• My Mom lived in Coos Bay for more than 20 years. In my many journeys up there I have seen the ugliness of clearcutting…. and the speed with which they recover all the growing space. Ironically, there is a great diversity of clearcuts throughout the Oregon landscape.

          My experience in doing plots on the Rogue River-Siskiyou NF, out of Powers, showed me that Forest Service clearcuts are far from the uniform private land tree farms. I have also seen private lands that weren’t replanted, and were left to “recover” on their own. Yes, they grew back but, it was brushy, with not many conifers.

          In 1994, I was part of a PSW research team to establish permanent growth plots in a great variety of Rogue River NF clearcuts. By design, “units” were selected with variety in mind. Some units had pre-commercial thinning. Some were burned and some weren’t. Some had herbicide application. Yes, and some seemed to have had no treatment.

          I think we all know about the bad things associated with clearcuts. It is up to our foresters to convince the public that there are good reasons for considering them.

      • It obvious it’s a “second growth” clearcut. I would imagine that all you see is second growth. The public usually can’t see the clearcuts…because of all the trees!

        I agree with Bob about the Stream Management Zones. On a lot of the sites where I took the “clearcuts don’t burn” photos, the only thing burned was the strip of trees along the SMZ’s. Which I found a bit ironic. On one burn the USFS found water clarity to be “surprisngly clear”….because of the “upland” regen clearcuts on both sides of the stream that didn’t burn.

        • I think you’re right, Derek. I can spot a few clumps and tops that m-i-g-h-t be 350 or 400 years old, but I don’t think so. Depending on how you define “2nd Growth,” the vast majority of these trees appear to be less than 160 years old. Maybe all of them. Not sure how many — if any — old-growth were growing in this landscape 200 years ago, but it would be interesting to find out.

          The so-called “Best Available Science” New Forestry “riparian buffers” have been a joke. At least in northern California, Oregon, Washington, and Idaho and most every other place they’ve been injected into the environment. I really haven’t seen (or documented) a single instance in which the objectives of leaving these biological anomalies have been met. They burn up, blow over, or otherwise react to the fact that they’re trying to impose a condition that has probably never existed before. And without any real scientific justification — just regs. And without any apparent success.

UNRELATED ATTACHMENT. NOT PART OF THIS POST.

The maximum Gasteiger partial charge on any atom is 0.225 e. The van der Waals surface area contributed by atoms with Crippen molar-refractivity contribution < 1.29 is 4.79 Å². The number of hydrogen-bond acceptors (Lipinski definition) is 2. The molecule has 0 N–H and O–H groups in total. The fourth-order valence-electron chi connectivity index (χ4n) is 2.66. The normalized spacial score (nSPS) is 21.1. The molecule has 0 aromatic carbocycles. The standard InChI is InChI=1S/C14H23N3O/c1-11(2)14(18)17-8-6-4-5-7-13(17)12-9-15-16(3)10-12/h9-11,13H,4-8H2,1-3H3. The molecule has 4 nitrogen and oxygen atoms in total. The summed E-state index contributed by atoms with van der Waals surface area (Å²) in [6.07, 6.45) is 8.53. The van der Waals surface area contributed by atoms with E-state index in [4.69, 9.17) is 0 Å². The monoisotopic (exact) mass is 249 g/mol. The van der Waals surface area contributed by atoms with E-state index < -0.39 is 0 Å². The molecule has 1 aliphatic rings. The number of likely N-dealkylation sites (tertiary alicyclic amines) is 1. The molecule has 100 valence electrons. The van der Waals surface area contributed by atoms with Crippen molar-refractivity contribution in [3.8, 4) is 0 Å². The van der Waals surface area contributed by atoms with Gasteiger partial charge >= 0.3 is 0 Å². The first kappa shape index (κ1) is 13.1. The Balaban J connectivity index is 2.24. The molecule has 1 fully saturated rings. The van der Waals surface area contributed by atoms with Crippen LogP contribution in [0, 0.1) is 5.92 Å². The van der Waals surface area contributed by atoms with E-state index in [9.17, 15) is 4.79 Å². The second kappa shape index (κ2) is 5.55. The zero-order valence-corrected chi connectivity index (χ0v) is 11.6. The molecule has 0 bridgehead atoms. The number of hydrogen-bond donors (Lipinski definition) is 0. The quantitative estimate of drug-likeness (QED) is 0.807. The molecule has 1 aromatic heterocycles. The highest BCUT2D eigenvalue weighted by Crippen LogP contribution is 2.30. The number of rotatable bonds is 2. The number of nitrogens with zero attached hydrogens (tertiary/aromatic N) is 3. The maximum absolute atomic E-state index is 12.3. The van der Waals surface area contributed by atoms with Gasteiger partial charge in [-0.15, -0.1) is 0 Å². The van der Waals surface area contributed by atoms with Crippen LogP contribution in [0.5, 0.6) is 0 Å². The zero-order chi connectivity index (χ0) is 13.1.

7. I support fully-transparent Forest Service discretion to manage areas with site-specific science, to help avoid ecosystem health problems. Preservationists seem to feel that they cannot defend their beliefs with site specific science. They will continue to use normatives and litigation to push their agenda of “whatever happens”.

    The threat of regulating and/or banning logging on private lands will only serve to accelerate intensive logging, especially now, when log values are higher.

  8. The MPB epidemic in colorado has just etirpated old growth Goshawk nests over millions of acres. Mass amounts of thermal and hiding cover will soon be deadfall. Thke Goshawk has lost, the woodpecker has won.

    The praries have been plowed up everywhere…and yet the birds still sing and the bees still pollinate….and know one care of the flowers that got extirprated. Now you couold return alll but 25% of the checkerboards to native grasslands…and Eithiopia would starve. Of course,high prices are a good thing…to cure obesity. And I’m sure when the loaf of brad costs $10 bucks, Obama will be in front calming the mob by telling them high food prices are good…to reduce obesity.
    An environmenatly concious soiciety doesnt’ exist. House are bigger, per capita electricty use has doubled since 60’s revolution got over. A freind of mine, who’s always recycling and trumpeting the praise of CFR lightbullbs…just bought a second house that’s use half the year…and felt not one ilk of enviro guilt. Enviros where their enviromentalism like a new fashionable coat. For all to see, but none for the enviro. Reducing consumption has been the hallmark failure of envior movement.

    • So True! Less for humans means more for everyone else from woodpeckers and goshawks to salmon and soil microbes. Let us start thinking about what we need (air, water, food) and not what we want (cars, clothes, bigger houses). Let us start thinking about which category making babies falls into. The human capacity for denial and existing in paradox has gotten us to where we are today. Time to wake-up!

  9. Derek- like I’ve said, not getting things you want, when you have money to buy them is a hard thing for any human, not just Americans.

    Some of the biggest decisions that influence consumption (how many children to have, for example) are deeply personal and not easily subject to regulation.

    How many folks are in the US are subject to some immigration laws, but the US will always going to be open to more people because that is our culture.

    That’s why I think broad exhortations to “use less” will not be effective. The greatest thing to help us “use less” is poverty and I don’t think anyone wants that.

    As many folks in the religion business will tell you, preaching is lots easier than actually living a good life..and aligning words and actions can be hard. I hope you are gentle with your friend :).